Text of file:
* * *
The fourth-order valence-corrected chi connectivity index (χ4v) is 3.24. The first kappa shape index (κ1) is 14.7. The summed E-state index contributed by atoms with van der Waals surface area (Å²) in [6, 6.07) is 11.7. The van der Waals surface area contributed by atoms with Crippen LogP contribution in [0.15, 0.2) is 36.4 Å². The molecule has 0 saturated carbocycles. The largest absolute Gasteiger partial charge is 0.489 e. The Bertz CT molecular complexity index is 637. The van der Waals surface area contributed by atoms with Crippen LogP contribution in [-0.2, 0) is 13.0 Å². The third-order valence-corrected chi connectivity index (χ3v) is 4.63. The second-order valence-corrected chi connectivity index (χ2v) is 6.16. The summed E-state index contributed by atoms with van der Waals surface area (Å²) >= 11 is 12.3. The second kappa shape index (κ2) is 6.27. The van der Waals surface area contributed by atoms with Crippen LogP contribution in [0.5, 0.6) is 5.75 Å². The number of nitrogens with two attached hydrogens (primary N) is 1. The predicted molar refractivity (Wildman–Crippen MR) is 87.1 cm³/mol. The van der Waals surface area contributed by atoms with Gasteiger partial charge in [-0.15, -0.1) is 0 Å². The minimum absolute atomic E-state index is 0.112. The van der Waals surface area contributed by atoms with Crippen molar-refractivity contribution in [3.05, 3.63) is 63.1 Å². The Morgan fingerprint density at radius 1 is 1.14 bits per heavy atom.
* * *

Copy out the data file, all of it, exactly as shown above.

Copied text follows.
The fourth-order valence-corrected chi connectivity index (χ4v) is 3.24. The first kappa shape index (κ1) is 14.7. The summed E-state index contributed by atoms with van der Waals surface area (Å²) in [6, 6.07) is 11.7. The van der Waals surface area contributed by atoms with Crippen LogP contribution in [0.15, 0.2) is 36.4 Å². The molecule has 0 saturated carbocycles. The largest absolute Gasteiger partial charge is 0.489 e. The Bertz CT molecular complexity index is 637. The van der Waals surface area contributed by atoms with Crippen LogP contribution in [-0.2, 0) is 13.0 Å². The third-order valence-corrected chi connectivity index (χ3v) is 4.63. The second-order valence-corrected chi connectivity index (χ2v) is 6.16. The summed E-state index contributed by atoms with van der Waals surface area (Å²) >= 11 is 12.3. The second kappa shape index (κ2) is 6.27. The van der Waals surface area contributed by atoms with Crippen LogP contribution in [0.5, 0.6) is 5.75 Å². The number of nitrogens with two attached hydrogens (primary N) is 1. The predicted molar refractivity (Wildman–Crippen MR) is 87.1 cm³/mol. The van der Waals surface area contributed by atoms with Gasteiger partial charge in [-0.15, -0.1) is 0 Å². The minimum absolute atomic E-state index is 0.112. The van der Waals surface area contributed by atoms with Crippen molar-refractivity contribution in [3.05, 3.63) is 63.1 Å². The Morgan fingerprint density at radius 1 is 1.14 bits per heavy atom.